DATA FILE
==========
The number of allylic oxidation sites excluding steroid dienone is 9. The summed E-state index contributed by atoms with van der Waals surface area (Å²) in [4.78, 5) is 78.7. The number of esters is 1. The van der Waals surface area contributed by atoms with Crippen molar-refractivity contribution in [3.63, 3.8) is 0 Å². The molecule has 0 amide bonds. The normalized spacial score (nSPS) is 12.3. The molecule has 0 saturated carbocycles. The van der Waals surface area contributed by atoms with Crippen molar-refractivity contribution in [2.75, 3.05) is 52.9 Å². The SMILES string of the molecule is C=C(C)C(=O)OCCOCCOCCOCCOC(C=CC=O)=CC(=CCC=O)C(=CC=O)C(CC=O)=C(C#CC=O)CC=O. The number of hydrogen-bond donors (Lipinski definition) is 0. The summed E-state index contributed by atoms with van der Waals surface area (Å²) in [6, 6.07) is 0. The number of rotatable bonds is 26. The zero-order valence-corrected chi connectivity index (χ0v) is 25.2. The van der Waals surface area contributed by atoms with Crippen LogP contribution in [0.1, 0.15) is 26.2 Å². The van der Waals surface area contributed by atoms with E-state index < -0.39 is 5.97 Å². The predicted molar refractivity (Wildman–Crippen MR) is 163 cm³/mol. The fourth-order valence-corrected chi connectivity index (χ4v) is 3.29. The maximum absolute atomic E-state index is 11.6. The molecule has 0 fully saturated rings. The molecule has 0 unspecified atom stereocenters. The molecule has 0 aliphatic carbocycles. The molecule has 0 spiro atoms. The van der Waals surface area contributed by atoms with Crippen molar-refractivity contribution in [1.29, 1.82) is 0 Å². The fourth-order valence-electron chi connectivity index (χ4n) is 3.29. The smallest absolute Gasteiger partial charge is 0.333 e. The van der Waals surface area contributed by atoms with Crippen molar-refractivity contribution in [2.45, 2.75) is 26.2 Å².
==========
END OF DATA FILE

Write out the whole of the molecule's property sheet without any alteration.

The number of allylic oxidation sites excluding steroid dienone is 9. The summed E-state index contributed by atoms with van der Waals surface area (Å²) in [4.78, 5) is 78.7. The number of esters is 1. The van der Waals surface area contributed by atoms with Crippen molar-refractivity contribution in [3.63, 3.8) is 0 Å². The molecule has 0 amide bonds. The normalized spacial score (nSPS) is 12.3. The molecule has 0 saturated carbocycles. The van der Waals surface area contributed by atoms with Crippen molar-refractivity contribution in [2.75, 3.05) is 52.9 Å². The SMILES string of the molecule is C=C(C)C(=O)OCCOCCOCCOCCOC(C=CC=O)=CC(=CCC=O)C(=CC=O)C(CC=O)=C(C#CC=O)CC=O. The number of hydrogen-bond donors (Lipinski definition) is 0. The summed E-state index contributed by atoms with van der Waals surface area (Å²) in [6, 6.07) is 0. The number of rotatable bonds is 26. The zero-order valence-corrected chi connectivity index (χ0v) is 25.2. The van der Waals surface area contributed by atoms with Crippen LogP contribution in [0.1, 0.15) is 26.2 Å². The van der Waals surface area contributed by atoms with E-state index < -0.39 is 5.97 Å². The predicted molar refractivity (Wildman–Crippen MR) is 163 cm³/mol. The fourth-order valence-corrected chi connectivity index (χ4v) is 3.29. The maximum absolute atomic E-state index is 11.6. The molecule has 0 fully saturated rings. The molecule has 0 unspecified atom stereocenters. The molecule has 0 aliphatic carbocycles. The molecule has 0 spiro atoms. The van der Waals surface area contributed by atoms with Crippen molar-refractivity contribution in [1.29, 1.82) is 0 Å². The fourth-order valence-electron chi connectivity index (χ4n) is 3.29. The smallest absolute Gasteiger partial charge is 0.333 e. The van der Waals surface area contributed by atoms with Crippen molar-refractivity contribution in [2.45, 2.75) is 26.2 Å².